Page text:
Mechanics - Kinematics in two dimensions, how to find the time given a quadratic?

I have this information: $$u = 2i + 3j$$ $$r0(\text{initial position}) = 40i + 20j$$ $$r = 52i + 128j$$ $$a = -0.06i -0.04j$$

I need to find the $t(\text{time})$ at this point. I can use the equation $r = ut + \frac{1}{2}at^2 + r0$.

Substituting in the vectors I have I get:

$$52i + 128j = 2ti + 3tj + \frac{1}{2}\left(-0.06t^2\right)i + \frac{1}{2}\left(-0.04t^2\right)j + 40i + 20j$$

Solving down, I get:

$$12i + 108j = \left(2t - 0.03t^2\right)i + \left(3t - 0.02t^2\right)j$$

From here, I tried just solving as a quadratic with just the $i$ components, and get $t = 60$(correct answer) and $t = 6.66666$. If I solve using the $j$ component, I get $t = 90$ and $t = 60$. I don't understand how to find out which is the correct answer to use in a situation without the answers to hand.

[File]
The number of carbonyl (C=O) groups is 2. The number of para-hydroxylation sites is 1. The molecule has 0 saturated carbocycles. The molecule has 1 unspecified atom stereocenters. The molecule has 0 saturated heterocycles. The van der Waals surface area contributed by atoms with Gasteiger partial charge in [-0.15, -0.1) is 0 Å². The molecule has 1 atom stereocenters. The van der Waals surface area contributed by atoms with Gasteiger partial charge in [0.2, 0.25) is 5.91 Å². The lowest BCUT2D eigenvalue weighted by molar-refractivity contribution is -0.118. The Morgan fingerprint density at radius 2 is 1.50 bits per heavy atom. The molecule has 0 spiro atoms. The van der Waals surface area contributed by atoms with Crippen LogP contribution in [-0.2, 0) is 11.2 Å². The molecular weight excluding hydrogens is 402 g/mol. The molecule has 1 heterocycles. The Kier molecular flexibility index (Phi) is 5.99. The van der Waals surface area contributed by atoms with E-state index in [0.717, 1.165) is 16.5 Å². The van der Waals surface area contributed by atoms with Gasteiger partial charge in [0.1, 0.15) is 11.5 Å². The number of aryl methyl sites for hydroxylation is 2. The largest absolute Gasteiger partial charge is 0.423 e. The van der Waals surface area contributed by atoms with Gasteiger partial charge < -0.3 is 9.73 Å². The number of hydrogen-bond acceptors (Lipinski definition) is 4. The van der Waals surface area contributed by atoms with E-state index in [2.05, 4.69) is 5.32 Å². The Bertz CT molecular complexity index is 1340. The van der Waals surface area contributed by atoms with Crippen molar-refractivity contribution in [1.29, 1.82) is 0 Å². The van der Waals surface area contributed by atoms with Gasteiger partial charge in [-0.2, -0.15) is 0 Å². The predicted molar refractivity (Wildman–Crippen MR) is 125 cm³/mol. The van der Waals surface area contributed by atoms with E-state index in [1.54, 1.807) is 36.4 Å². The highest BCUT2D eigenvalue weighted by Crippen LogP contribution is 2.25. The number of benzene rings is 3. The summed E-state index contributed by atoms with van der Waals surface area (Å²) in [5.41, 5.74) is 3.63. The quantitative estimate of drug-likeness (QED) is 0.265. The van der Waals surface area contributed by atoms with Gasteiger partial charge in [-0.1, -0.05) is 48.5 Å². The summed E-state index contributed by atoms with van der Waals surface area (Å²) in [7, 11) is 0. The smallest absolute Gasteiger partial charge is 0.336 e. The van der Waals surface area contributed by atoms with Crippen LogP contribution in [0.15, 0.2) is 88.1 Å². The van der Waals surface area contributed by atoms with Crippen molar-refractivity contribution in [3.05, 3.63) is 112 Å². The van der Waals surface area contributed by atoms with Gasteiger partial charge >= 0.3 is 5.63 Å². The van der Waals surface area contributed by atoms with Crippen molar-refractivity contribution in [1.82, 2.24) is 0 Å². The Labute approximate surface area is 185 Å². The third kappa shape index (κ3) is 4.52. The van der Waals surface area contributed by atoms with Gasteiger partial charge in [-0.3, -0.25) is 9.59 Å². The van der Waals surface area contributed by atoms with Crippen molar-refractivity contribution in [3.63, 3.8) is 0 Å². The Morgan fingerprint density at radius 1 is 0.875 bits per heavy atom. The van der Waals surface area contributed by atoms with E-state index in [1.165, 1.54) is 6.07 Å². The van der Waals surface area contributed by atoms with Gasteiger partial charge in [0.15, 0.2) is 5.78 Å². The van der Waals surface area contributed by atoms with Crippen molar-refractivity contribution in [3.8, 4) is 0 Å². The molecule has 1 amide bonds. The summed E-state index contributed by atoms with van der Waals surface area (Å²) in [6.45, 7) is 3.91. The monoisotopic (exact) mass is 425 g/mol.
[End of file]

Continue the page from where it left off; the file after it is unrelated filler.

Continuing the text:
• You need a value of $t$ which works for both components simultaneously. Hence the only possibility is _____. – Macavity Feb 19 '15 at 12:01
• Oh blimey... I see now, cannot believe I missed that. Thanks very much! – Ed Prince Feb 19 '15 at 12:02